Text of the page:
What are those beady little eyes watching?



Publish date

Tag(s): Archive post Legacy post
Topic(s): Uncategorized

photo illustration of a squirrel with a camera strapped to its head

Via the Washington Post and the BBC, apparently, comes a story that’s just too good to check. The Post cites a BBC translation of an article in the Iranian newspaper Resalat:

“A few weeks ago, 14 squirrels equipped with espionage systems of foreign intelligence services were captured by [Iranian] intelligence forces along the country’s borders. These trained squirrels, each of which weighed just over 700 grams, were released on the borders of the country for intelligence and espionage purposes. According to the announcement made by Iranian intelligence officials, alert police officials caught these squirrels before they could carry out any task.”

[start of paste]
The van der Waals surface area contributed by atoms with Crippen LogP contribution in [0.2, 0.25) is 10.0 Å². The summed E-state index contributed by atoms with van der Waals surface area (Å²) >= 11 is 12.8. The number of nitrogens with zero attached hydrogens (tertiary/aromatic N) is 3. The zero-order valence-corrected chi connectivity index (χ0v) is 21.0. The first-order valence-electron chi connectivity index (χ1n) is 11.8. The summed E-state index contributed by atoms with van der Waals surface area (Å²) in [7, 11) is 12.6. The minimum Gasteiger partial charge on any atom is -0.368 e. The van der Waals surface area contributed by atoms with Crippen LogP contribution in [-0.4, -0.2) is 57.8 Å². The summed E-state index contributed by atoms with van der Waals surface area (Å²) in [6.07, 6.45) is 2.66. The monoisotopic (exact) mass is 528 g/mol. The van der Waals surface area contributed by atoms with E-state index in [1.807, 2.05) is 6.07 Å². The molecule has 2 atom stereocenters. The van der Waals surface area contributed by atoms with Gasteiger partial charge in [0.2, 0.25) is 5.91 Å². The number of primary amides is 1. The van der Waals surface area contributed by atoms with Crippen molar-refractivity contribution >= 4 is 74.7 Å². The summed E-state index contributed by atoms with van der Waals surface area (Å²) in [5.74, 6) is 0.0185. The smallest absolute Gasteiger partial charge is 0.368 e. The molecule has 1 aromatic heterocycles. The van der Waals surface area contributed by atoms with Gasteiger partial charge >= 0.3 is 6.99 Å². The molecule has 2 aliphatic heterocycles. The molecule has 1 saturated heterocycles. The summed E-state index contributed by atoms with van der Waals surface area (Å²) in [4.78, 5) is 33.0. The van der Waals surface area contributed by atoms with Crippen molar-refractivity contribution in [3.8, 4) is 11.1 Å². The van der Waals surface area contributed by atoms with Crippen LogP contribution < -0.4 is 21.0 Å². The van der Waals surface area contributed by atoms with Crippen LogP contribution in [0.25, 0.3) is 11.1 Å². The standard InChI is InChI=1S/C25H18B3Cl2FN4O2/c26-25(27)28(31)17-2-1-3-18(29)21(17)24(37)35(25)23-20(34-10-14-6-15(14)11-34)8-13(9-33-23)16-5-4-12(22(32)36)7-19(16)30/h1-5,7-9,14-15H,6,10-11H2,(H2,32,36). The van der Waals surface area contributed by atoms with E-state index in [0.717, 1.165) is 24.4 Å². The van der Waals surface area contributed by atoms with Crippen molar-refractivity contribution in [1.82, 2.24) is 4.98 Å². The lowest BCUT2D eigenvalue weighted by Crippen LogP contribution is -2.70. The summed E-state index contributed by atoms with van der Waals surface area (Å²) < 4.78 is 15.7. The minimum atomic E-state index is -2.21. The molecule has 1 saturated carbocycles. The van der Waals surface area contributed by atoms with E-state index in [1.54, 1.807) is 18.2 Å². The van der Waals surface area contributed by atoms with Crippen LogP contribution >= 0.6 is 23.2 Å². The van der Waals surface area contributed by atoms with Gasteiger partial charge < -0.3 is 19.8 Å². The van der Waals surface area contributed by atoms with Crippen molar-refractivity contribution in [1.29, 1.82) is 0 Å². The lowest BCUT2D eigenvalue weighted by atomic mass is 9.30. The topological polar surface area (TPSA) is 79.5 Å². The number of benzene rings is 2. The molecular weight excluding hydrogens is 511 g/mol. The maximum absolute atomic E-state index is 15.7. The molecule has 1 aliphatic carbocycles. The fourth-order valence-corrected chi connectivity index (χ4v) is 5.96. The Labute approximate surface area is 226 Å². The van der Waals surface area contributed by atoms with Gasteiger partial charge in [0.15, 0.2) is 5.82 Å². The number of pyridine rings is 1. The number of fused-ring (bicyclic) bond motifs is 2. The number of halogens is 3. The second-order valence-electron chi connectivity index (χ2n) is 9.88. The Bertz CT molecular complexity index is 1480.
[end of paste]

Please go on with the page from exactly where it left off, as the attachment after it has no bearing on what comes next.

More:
OK, the chances of this story being factual are, um, not good. But the idea of surveillance rodents isn’t as far out there as you might think. There was a 2002 paper published in Nature that described rats that could be remote controlled from up to 500 feet away. Sanjiv K. Talwar, the lead author of that paper, told National Geographic that the rats could be used for land mine detection, collapsed building searches and other situations deemed too dangerous for humans.

Still, there’s no way this story of spy squirrels could be true… right? I mean, everyone knows the cutting edge of animal weapons systems is the ill-tempered badger.

-Greg Dahlmann

photo used for illustration above: USFWS

We use cookies to improve your website experience. To learn about our use of cookies and how you can manage your cookie settings, please see our Privacy Policy. By closing this message, you are consenting to our use of cookies.